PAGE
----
Tuesday, 25 October 2011

Life with teenagers - at least they know how to make a cup of tea ...

As I sat in my kitchen attempting to write an essay on Children's Literature this morning I was interrupted regularly by the rumbumptious banging of my two sons playing the x box in the next room. That may not be a real word but it describes their behaviour well. Now at the ages of 12 and 13 they are tall, muscular and scarily strong. They also have developed an aversion to the shower ...

How did all this happen? It doesn't seem 5 minutes ago that I was writing my first blog post and they were two darling boys - all golden and soft with early bedtimes and a penchant  Noddy. People told me to make the most of the time when they were young, but, to be honest, I dismissed this advice as the first signs of senility.

Perhaps its because I was still in the cold grips of Post Natal Depression that I wanted their childhood to be over quickly? I was frustrated by them and their needs. I felt alone and inadequate. But now, with hindsight, I look back at those days with a fond nostalgia! Not that I'd want them back ... I am quite happy that my boys are capable of making me a cup of tea and a bacon sandwich. In my eyes I have achieved Nirvana in the parenting stakes!

But still ... it does amaze me to think that I actually gave birth to these two hulking 'near-adults'. Their hormones are buzzing and when they do actually venture into the bathroom, after lots of screaming and gesticulating from me, the place ends up smelling like a tarts boudoir. Less talcum powder and bubble bath - more Lynx body spray and hair gel.

So far, despite the fact that they tower over me, I am still in control. Well... when I say control I mean actually that we work well together. They know what side their bread is buttered on and they know the rules of the house. Al though they might attempt a minor rebellion sometimes, at the moment they are good boys, intelligent boys and boys of whom I am immensely proud.

Neither of them are making bad choices right now, although it scares me to write those smug words, after all its early days and they are still quite young. But I know that they have made choices of which I approve. The eldest, when faced with an invitation to go to the park after school and drink cider (OH MY GOD) said no and told me about it. He considered such behaviour stupid and chavvy. I can't tell you how relieved I was that he thought that way and wasn't swayed by peer pressure.

All you can do as a parent is try to equip your children with the tools to cope with the life they face. Of course they will face invitations to drink, possibly to try drugs, but I hope they will come through all that. Right now, when I think of what they could be doing I am soooooooo happy they are being rumbumptious on the x box in my lounge ...


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8 comments:

Elaine said...

I've come from the blog-hop...

This struck a chord with me (my two eldest can just about manage cereal and toast!) as this is going to come to me sooner than I think and I can feel the time flying past already.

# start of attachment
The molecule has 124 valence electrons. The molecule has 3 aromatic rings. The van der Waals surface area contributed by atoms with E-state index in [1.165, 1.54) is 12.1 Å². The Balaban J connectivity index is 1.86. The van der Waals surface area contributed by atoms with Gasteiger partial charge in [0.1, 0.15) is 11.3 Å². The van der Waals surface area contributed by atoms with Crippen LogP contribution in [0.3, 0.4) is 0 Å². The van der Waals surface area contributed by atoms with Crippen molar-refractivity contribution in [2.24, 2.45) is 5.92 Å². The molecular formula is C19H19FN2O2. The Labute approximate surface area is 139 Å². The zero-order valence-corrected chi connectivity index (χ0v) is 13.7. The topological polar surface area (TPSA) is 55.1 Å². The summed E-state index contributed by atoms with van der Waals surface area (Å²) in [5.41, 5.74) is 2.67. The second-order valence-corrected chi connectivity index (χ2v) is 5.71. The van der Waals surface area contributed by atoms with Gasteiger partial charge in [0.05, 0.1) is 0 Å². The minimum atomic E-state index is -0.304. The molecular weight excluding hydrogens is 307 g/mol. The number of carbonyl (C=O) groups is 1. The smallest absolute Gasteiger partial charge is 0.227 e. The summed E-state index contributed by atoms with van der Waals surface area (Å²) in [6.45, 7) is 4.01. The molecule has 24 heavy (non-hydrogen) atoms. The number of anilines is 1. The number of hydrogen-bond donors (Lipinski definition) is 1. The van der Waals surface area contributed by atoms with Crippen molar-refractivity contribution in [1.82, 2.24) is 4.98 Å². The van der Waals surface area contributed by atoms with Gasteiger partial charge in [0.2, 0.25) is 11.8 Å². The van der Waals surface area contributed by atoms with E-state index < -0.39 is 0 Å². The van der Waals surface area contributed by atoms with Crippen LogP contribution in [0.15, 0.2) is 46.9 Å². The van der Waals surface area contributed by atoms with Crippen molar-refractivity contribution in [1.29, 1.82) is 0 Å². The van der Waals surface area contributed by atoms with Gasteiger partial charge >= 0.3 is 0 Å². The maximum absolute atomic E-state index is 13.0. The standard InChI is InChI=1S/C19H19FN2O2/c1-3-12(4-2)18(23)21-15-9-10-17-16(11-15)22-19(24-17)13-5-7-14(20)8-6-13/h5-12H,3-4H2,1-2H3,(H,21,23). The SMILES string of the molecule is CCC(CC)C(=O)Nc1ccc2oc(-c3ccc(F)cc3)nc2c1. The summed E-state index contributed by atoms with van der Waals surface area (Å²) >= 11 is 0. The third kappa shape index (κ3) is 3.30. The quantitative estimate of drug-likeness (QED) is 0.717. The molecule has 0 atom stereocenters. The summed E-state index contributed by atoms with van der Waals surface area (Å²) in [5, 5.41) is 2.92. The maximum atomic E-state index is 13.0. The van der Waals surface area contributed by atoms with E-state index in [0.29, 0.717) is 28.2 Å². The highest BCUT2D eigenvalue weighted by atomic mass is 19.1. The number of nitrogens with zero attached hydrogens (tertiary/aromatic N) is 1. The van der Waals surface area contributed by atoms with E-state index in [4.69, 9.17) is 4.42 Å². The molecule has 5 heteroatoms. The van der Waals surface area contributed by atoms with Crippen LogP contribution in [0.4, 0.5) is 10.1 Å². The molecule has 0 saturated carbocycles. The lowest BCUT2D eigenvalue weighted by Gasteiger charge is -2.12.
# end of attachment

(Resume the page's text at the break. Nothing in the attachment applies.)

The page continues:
sarah at secret housewife said...

Hi Elaine. Thanks for coming over! I do look at my boys and wonder how I became the mother of 2 secondary school children. It is quite bizarre! Good luck with yours x

Pauline said...

I feel for you. I have twin grand-daughters who turn 13 in December. They turned up on my doorstep yesterday afternoon bawling like babies because they had seen a dead lamb. Dead calves they see here on our farm but a dead little lamb and the hormones run amok. And, of course, it's the opposite problem with the bathroom (although the same end result), they would run the hot water dry they are in there so often and for so long. It all reminds me why I love having progressed from motherhood to grandmother.

Caz said...

Thank heaven for little boys (and I love the word 'chav'!)

Caroline Enstock said...

I found you via Britmums - love the blog. My boys are 1 and 8 but I live in fear of those teenage years !! I have a 13 year old daughter 11 year old daughter and a 5 year old daughter so a lot of teenage years to come - I'll hold onto my hat (and read your bog for advice along the way !!)

sarah at secret housewife said...

Hi!Pauline I think being a grandma must be wonderful! All the joy and not too much of the angst!!

Caz - hope you are ok?! Boys are definitely interesting!!

Hi Caroline! Thanks for popping ovcer. Wow! You have your hands full with 5 children!! Think I should maybe come over to you for advice instead!!

Sarah x

studyingparent said...

You made me laugh with the description of the 'Tart's Boudoir'
With 3 teenage daughters, all who can cook pasta & make tea, my whole upstairs reeks of Impulse, & hairspray and resounds to shrieks & loud music. One school morning on being called to empty the dishwasher, one of the twins (age 13) replied - I can't I'm doing my make-up!!!!

Fun times though - and the floods of tears when they watch Titanic for the umpteenth time!!!

Wouldn't go back to pre-school times for any money!

Emily (@amummytoo) said...

This post made me smile. My kids are 4 and newborn, but I do occasionally look ahead to the teen years with dread. I hope my little girl isn't as rude to me as I was to my mum, that's for sure! (Found you through the BritMums blog hop.)